The stringent interpretation in Australia for determining the date of first regulatory approval means that an Application for an Extension of Term may be invalid if it is based on an incorrect first regulatory approval date due to earlier registered goods containing the pharmaceutical substance in question. For example, the pharmaceutical substance may have been in fact been included in earlier registered goods as an impurity.

3. The period from the date of the Patent to the date of the first regulatory approval for at least one of those pharmaceutical substances must be at least five (5) years

The filing date of the Patent and the date of first regulatory approval must be no less than five (5) years apart.

4. The term of the Patent has not previously been extended (Section 70(4))

Any request for an Extension of Term for a Patent that has already previously been extended will be refused by the Australian Patent Office.

How the Extension of Term is calculated

Section 77(1) of the Patents Act 1990 provides that the Term of Extension is calculated as the period from the date of the Patent (i.e. the filing date) to the date of first regulatory approval, reduced by five years. Section 77(2) of the Patents Act 1990 stipulates that the Term of the Extension cannot be longer than five years (i.e. a maximum of 25 years of patent protection is potentially available).

The deadline for filing a Request for an Extension of Term

Section 71(2) regulates the deadline for filing a Request for an Extension of Term. Under this provision, an Application for an Extension of Term must be made during the term of the Patent and within six (6) months of the latest of:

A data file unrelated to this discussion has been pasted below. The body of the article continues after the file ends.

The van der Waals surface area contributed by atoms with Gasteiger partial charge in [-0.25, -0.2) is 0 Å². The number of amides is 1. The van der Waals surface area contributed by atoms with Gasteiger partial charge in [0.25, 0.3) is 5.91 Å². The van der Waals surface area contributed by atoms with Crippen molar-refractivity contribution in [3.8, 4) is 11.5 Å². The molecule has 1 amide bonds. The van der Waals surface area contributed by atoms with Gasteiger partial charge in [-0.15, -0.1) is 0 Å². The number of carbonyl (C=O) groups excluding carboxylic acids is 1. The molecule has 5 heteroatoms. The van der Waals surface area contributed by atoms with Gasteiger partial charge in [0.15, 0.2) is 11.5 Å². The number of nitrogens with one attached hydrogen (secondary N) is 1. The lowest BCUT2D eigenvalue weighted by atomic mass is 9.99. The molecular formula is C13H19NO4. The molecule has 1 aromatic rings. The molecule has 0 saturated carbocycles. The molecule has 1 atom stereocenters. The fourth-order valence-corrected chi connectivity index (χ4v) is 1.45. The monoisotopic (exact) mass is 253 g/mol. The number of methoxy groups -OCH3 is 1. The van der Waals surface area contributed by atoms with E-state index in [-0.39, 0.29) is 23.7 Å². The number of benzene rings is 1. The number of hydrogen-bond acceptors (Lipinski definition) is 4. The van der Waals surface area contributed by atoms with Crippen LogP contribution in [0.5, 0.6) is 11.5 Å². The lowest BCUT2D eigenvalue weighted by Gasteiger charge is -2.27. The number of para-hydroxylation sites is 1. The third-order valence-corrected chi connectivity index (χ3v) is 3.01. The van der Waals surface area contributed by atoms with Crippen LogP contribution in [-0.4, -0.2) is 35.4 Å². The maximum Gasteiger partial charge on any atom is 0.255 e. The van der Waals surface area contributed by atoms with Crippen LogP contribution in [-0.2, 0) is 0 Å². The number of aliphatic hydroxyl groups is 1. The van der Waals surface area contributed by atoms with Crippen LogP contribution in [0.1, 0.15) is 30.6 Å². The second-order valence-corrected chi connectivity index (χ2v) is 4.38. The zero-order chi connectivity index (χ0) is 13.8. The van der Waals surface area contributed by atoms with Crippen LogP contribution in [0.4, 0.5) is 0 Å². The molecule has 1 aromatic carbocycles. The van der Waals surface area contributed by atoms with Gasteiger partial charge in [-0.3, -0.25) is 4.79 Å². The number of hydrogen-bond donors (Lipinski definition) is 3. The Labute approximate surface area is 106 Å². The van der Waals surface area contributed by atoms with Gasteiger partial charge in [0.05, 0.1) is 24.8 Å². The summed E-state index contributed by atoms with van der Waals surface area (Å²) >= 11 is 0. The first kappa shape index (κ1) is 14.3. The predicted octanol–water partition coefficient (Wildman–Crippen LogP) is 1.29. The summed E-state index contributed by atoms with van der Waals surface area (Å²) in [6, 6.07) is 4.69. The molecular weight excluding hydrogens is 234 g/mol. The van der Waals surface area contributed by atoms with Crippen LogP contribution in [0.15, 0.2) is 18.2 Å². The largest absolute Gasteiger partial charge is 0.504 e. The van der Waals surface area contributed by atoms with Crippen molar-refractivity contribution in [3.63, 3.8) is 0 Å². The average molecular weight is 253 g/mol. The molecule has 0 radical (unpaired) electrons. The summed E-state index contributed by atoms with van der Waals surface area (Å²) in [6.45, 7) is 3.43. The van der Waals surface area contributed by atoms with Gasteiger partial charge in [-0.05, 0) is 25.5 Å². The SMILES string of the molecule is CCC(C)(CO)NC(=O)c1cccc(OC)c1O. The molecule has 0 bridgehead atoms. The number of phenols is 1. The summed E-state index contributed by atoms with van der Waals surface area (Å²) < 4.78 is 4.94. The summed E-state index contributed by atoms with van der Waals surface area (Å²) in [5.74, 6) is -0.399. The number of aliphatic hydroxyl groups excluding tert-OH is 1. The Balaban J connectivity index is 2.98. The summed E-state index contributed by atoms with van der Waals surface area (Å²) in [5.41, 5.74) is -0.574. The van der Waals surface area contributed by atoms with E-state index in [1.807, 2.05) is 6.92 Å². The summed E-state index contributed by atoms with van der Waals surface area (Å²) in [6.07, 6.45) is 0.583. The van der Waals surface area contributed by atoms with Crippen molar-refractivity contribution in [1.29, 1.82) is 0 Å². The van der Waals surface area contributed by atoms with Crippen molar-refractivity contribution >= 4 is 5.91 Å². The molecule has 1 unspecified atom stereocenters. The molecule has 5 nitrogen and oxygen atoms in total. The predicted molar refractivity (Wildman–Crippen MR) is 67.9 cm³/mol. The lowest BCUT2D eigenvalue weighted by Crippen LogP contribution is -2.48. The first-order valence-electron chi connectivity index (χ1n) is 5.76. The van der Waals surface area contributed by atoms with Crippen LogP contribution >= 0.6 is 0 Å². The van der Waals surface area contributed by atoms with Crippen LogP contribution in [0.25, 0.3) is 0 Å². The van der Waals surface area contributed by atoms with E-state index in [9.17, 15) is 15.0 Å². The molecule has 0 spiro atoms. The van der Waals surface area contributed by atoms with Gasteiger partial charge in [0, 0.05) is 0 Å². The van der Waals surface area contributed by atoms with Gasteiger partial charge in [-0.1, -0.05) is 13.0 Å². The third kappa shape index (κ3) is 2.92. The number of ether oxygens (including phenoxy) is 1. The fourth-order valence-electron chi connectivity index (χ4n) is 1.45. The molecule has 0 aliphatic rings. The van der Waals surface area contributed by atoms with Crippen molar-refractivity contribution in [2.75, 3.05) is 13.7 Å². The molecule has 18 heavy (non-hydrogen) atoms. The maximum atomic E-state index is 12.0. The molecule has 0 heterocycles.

(i) the date of patent grant;
(ii) the date of commencement of the first inclusion of the product in the ART; or
(iii) the date of commencement of the Extension provision (i.e. 27 January 1999).

For practical purposes, only (i) and (ii) are now relevant.

It is important to note that the general Extension of Time provisions under Section 223 of the Patents Act 1990 (error/omission or circumstances beyond the control of the applicant or its agent) cannot be used to gain extra time in which to file an Application for an Extension of Term (Boehringer Ingelheim International GmbH [1999] APO 60). Also, an Application for an Extension of Term must be filed prior to expiry of the Patent(Alphapharm Pty Ltd v H. Lundbeck A/S [2011] APO 36).

Patentee Rights during the Extension of Term

If the Application for an Extension of Term is granted, then the exclusive rights of the Patentee during the extended period are limited to the pharmaceutical substance. However, Sections 78(a) and 78(b) of the Patents Act 1990 provide that it is not an infringement to exploit the pharmaceutical substance for a purpose other than for a (human) therapeutic use, and any form of the invention other than for the pharmaceutical substance. Therefore, it is not an infringement to exploit a non-therapeutic use, or any form of the invention that is not a pharmaceutical substance, during the Extended Patent Term.

Extensions of Term for Patents involving recombinant DNA technology

The Australian Patent Office has strictly limited the Extension of Term provisions for pharmaceutical substances to those that include products involving single pharmaceutical actives.

This was not always the case. In the past, owners of Patents claiming substances involving the use of recombinant DNA technology received more liberal consideration. In those cases, the Extension of Term provisions have been considered to be satisfied even when the claimed pharmaceutical substance is defined by reference to method or process steps (ImmunoGeb, Inc. [2014] APO 88). This position has recently been overturned and is no longer followed.

If you would like more information or are considering filing an Extension of Term for an Australian Patent, please do not hesitate to contact us. It is essential that the deadline for filing an Application for an Extension of Term is not missed, since it is not possible to extend this deadline under Section 223 (iCeutica Pty Ltd [2018] APO 77).